Argo: Ben Affleck's thriller, about the CIA man who got six Americans out of Tehran after the 1979 embassy takeover, won Best Picture last Sunday. It also kicks off Cinema Under the Stars' spring season at 8 p.m. Friday and Saturday, March 1 and 2, at its outdoor theater in Mission Hills.
Free Men: An Algerian with ties to the black markets finds himself joining the French Resistance during World War II after he unexpectedly becomes friends with a Jewish man. Screens at 6:30 p.m. Monday, March 4, at the Central Library, Downtown.
Back to the Future: Part of the new ArcLight Presents series, Marty McFly takes to the big screen once again at 7:30 p.m. Monday, March 4, at ArcLight La Jolla.
King Kong: Not a remake! Nope, this is the terrific 1933 original. Screens at 2:30 p.m. Wednesday, March 6, at the Central Library, Downtown.
Pulp Fiction: Quentin Tarantino gave John Travolta his career back in this timeline-shifting, hysterically funny criminal tour de force. Screens at 8 p.m. Wednesday, March 6, at The Pearl Hotel in Point Loma.
Happy People: A Year in the Taiga: The latest documentary from Werner Herzog and co-director Dmitry Vasyukov is missing something—Herzog himself. Though he cut the film and narrates it, he wasn't present for the year his Russian counterpart spent with trappers in the Siberian outback, and it shows.
Bless Me, Ultima: During World War II, a young man teams up with an elderly medicine woman to sort out the problems in his small New Mexico town. Screens at the Regal Rancho Del Rey in Chula Vista.
Dark Skies: A young family, led by Keri Russell and Josh Hamilton, learn that some nasty supernatural beasties want to get their mitts on them.
Snitch: Dwayne Johnson goes undercover for the DEA after his son is busted during a drug sting.
Kai Po Che: Bollywood flick about three buddies who start a cricket training academy, trying to cash in on the influx of money in India around the turn of the millennium.
Oscar-nominated short documentaries: This marks the first time the short docs have been presented in San Diego before the Oscar ceremony. The five films run more than three hours total, but they're impressive, including Inocente, which was made in San Diego. Ends Feb. 28 at La Jolla Village Cinemas.
Beautiful Creatures: After the success of Twilight, you know there are plenty of young-adult supernatural franchises to come. This one is about witches!
Escape From Planet Earth: Brendan Fraser voices Scorch, an astronaut who needs the help of his little brother (Rob Cordrry) when he lands on an inhospitable planet full of unspeakable dangers. Hint: It's Earth.
A Good Day to Die Hard: Bruce Willis goes to Moscow, meets up with his son (Jai Courtney) and shoots a bunch of guys.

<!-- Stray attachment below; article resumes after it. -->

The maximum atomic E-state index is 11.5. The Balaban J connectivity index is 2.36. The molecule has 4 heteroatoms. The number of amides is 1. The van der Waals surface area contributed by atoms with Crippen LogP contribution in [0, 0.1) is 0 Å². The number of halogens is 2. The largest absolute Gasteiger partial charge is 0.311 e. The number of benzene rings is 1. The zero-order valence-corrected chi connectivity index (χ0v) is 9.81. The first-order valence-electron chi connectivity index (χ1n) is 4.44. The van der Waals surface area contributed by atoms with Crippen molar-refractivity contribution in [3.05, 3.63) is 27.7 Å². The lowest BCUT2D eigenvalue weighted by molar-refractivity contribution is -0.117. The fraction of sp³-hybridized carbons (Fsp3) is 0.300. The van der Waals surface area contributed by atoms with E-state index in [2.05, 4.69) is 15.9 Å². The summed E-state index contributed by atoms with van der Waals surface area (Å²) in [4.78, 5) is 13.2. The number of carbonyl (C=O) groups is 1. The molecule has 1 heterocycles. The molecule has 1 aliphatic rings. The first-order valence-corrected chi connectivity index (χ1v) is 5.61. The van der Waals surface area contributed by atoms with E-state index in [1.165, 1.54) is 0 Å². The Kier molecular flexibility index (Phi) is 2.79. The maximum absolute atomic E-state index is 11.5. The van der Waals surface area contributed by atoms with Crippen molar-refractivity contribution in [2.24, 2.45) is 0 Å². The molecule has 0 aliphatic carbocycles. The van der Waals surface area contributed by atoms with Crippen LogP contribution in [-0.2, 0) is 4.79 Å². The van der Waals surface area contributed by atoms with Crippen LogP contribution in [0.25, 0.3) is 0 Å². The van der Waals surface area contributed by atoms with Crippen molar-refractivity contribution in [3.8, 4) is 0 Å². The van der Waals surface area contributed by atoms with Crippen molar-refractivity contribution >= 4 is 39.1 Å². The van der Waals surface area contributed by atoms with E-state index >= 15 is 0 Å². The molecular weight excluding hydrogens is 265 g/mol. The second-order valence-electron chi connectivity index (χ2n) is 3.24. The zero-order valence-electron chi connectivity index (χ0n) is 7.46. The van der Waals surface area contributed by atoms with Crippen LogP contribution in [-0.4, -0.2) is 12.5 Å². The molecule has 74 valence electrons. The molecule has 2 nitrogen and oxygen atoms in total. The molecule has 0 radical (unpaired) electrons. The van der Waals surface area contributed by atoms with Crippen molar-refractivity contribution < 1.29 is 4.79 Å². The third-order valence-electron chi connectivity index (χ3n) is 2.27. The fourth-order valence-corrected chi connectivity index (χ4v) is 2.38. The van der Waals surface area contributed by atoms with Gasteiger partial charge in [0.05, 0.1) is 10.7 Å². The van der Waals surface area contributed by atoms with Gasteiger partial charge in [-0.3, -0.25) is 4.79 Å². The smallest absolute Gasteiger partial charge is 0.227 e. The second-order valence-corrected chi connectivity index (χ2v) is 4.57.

John Dies at the End: This horror comedy from Phantasm director Don Coscarelli, about two slackers trying to save the world from forces unknown, is pretty funny. Paul Giamatti shows up in a supporting role. Ends Feb. 28 at Hillcrest Cinemas.
Safe Haven: The latest Nicholas Sparks romance stars Julianne Hough as a mysterious woman who takes up with a hunky widower (Josh Duhamel).
Spike & Mike's Festival of Animation: Sure, they're better known for their sick-and-twisted stuff, but this 30th-anniversary family-friendly greatest-hits set of films from the past four decades has some great stuff. Screens through March at the San Diego Museum of Contemporary Art in La Jolla.
Identity Thief: Jason Bateman hits the road to find out who stole his identity. Not a spoiler: It's Melissa McCarthy.
Side Effects: This thriller is rumored to be Steven Soderbergh's final theatrical release. If so, he's going out on top with this one, about a woman (Rooney Mara) whose shrink (Jude Law) prescribes her anti-depressants that end up plunging both of them down a rabbit hole.
Special 26: Bollywood heist movie based on a real robbery that went down in Mumbai in 1987.
Top Gun 3D: The fighter-jet stuff is just fine. It's that Tom Cruise singing "You've Lost That Loving Feeling" bit that gets creepy in 3D.
Oscar Nominated Short Films: All 10 Oscar-nominated short and live-action films are screening at Hillcrest Cinemas, and there are some real winners in this batch.
Stand Up Guys: Al Pacino gets out of the joint after almost 20 years and immediately hooks up with his old associates, Christopher Walken and Alan Arkin.
Warm Bodies: In a world populated by both zombies and humans, one member of the walking dead (Nicholas Hoult) starts to have feelings for a real girl (Teresa Palmer).